The French gourmet meal… beyond delicious cuisine, it also represents an attachment to good food, conviviality, and the pleasure of coming together to eat and drink well. To celebrate this UNESCO-recognized intangible cultural heritage—and bring it to life—Pointe-à-Callière is devoting an entire exhibition to this inexhaustible and delectable subject. The new exhibition Dinner is Served! The Story of French Cuisine, presented from June 6 to October 13, 2019, pays tribute to the captivating story of the French gastronomic meal, from Gallo-Roman times to the present day.

Visitors will journey across centuries in a historic environment, exploring the particularities of French cuisine—the quality of its ingredients, the know-how of its artisans, its regional specialities, its traditions, as well as current trends. Pointe-à-Callière's exhibition will introduce visitors to various political figures, artists, and great chefs who have shaped or even revolutionized the country's culinary arts. Like the French, who—both rich and poor—devote the most time to meals worldwide, visitors will also be able to take some time to contemplate and appreciate all of the richness of France's culinary culture.

"The French gastronomic meal is an extremely rich subject that has seldom been addressed in museums around the world. Visitors will have the chance to admire nearly a thousand exceptional objects rarely shown together in one place. This exhibition rises to the challenge of highlighting, illustrating and explaining the intangible heritage that is the French meal. What is wonderful is that by retracing the history of gastronomy, it reveals and gives shape to the history of France before our eyes," explains Francine Lelièvre, Executive Director of Pointe-à-Callière.

The exhibition will feature, among other things, very delicate porcelain and glassware, kitchen accessories used in French homes in the 18th century and collectibles from prestigious French museums as well as the House of Hermès, Christofle and the Crystal manufacture of Saint-Louis. It will illustrate the introduction of certain ingredients that enriched French dishes over the years, such as spices, salt, sugar, tea, coffee, and chocolate, and take a look at the place that certain vegetables—like green beans and potatoes—have taken on in French meals. Of course, the exhibition will also examine the development of several renowned French alcoholic products that have excited taste buds for many generations!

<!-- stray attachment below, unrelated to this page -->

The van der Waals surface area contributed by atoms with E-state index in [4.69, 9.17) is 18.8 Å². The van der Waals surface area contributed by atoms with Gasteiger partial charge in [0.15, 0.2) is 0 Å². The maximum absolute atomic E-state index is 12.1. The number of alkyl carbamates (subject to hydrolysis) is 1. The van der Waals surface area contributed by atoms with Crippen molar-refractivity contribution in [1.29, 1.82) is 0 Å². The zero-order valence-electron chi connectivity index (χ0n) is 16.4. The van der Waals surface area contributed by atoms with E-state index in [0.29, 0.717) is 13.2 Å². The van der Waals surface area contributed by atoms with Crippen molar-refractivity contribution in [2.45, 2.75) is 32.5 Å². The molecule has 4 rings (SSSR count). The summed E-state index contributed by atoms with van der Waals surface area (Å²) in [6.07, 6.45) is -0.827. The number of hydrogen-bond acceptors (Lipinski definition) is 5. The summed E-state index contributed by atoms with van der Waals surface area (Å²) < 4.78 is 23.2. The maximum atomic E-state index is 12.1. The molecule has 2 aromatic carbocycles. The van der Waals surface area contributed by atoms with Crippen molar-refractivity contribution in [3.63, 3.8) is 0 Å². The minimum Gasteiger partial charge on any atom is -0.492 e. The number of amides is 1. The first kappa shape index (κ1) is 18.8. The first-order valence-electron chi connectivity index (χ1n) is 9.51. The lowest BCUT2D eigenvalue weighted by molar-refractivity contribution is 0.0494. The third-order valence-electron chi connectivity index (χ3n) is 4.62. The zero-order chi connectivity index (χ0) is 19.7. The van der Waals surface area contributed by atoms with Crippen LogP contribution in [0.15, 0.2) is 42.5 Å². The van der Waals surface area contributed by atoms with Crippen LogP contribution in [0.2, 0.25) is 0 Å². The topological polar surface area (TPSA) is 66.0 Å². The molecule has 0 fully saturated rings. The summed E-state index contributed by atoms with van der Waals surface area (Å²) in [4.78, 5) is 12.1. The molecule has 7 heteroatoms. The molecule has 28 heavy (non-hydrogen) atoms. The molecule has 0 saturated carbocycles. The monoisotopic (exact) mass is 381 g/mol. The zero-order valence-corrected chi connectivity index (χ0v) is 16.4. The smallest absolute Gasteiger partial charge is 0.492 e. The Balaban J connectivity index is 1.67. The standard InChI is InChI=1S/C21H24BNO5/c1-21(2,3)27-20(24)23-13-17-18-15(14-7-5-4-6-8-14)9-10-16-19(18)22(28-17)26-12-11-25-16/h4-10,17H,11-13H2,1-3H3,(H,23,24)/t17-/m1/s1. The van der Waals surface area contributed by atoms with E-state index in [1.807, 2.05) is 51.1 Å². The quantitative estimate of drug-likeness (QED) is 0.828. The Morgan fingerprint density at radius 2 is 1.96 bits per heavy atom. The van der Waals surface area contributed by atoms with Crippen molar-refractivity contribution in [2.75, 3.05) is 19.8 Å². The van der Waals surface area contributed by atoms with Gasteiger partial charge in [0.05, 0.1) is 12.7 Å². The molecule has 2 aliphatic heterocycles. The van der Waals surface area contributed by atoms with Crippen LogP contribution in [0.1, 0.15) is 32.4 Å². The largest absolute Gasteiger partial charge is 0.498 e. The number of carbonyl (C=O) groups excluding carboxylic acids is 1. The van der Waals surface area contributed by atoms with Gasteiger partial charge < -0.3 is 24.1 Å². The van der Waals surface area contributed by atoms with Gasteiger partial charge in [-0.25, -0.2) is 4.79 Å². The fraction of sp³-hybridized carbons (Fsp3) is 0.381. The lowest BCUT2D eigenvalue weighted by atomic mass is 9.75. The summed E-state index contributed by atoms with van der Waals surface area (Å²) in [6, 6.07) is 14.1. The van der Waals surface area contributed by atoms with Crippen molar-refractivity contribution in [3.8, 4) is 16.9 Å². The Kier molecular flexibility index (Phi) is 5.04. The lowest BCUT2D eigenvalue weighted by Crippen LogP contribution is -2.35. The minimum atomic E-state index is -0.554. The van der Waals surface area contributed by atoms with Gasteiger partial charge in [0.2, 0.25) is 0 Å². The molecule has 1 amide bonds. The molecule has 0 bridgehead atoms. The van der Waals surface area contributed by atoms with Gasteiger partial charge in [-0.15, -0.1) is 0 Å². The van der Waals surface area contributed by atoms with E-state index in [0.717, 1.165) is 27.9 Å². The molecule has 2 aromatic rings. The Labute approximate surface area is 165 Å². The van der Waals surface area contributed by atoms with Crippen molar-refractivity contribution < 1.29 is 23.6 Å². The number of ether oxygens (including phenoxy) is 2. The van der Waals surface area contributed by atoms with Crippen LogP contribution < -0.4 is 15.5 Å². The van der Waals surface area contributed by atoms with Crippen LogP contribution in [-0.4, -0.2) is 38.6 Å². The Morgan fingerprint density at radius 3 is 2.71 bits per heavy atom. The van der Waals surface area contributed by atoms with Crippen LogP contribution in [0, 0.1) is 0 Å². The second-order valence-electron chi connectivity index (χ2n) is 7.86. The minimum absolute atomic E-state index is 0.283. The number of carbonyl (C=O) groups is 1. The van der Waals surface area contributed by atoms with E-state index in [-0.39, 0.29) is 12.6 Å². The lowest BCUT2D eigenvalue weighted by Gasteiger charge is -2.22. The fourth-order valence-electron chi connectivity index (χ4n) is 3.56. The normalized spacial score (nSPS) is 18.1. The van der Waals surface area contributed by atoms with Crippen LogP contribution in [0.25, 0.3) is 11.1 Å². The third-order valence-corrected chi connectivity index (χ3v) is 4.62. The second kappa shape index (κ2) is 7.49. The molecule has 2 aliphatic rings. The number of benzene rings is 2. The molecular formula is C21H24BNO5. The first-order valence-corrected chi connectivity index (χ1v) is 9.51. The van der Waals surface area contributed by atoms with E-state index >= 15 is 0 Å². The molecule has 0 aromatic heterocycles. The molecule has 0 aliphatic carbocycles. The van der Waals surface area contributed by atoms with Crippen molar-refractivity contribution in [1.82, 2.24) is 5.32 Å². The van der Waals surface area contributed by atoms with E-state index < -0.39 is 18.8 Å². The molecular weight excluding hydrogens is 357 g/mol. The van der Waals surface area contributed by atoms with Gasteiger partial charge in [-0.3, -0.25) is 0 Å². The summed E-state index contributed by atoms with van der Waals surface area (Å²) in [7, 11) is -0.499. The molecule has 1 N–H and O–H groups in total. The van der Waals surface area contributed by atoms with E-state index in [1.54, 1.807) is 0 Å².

Through video projections, visitors will get to meet different people: Maître Chiquart, who will talk about the meals he created for a great banquet that lasted three days in the Middle Ages; gardener Jean-Baptiste de La Quintinie, in charge of growing fruits and vegetables at the Palace of Versailles for King Louis XIV; and Marie-Antoinette, who loved everything "natural" and especially adored goat's milk and fresh cheese. Visitors will also get to attend an improbable tasting during which Voltaire, Churchill, Rabelais, Thomas Jefferson, Colette, and Napoleon 1st will discuss their love of wine. Lastly, visitors will be able to test their culinary knowledge in various quizzes and send themselves some recipes from the Middle Ages.

When was the fork first introduced? What is the difference between service à la française and service à la russe? How did a widow improve upon champagne, a bottle of which is open every two seconds in the world? How did a guide originally geared to motorists become the foremost reference on the quality of gourmet restaurants? How have chefs risen to the ranks of celebrity? Foodies, seasoned and amateur cooks, as well as fans of the culinary arts will satisfy their curiosity and better understand how important French gastronomic heritage is for our cuisine here at home and around the world.

—Pointe-à-Callière, Montreal Museum of Archaelogy and History



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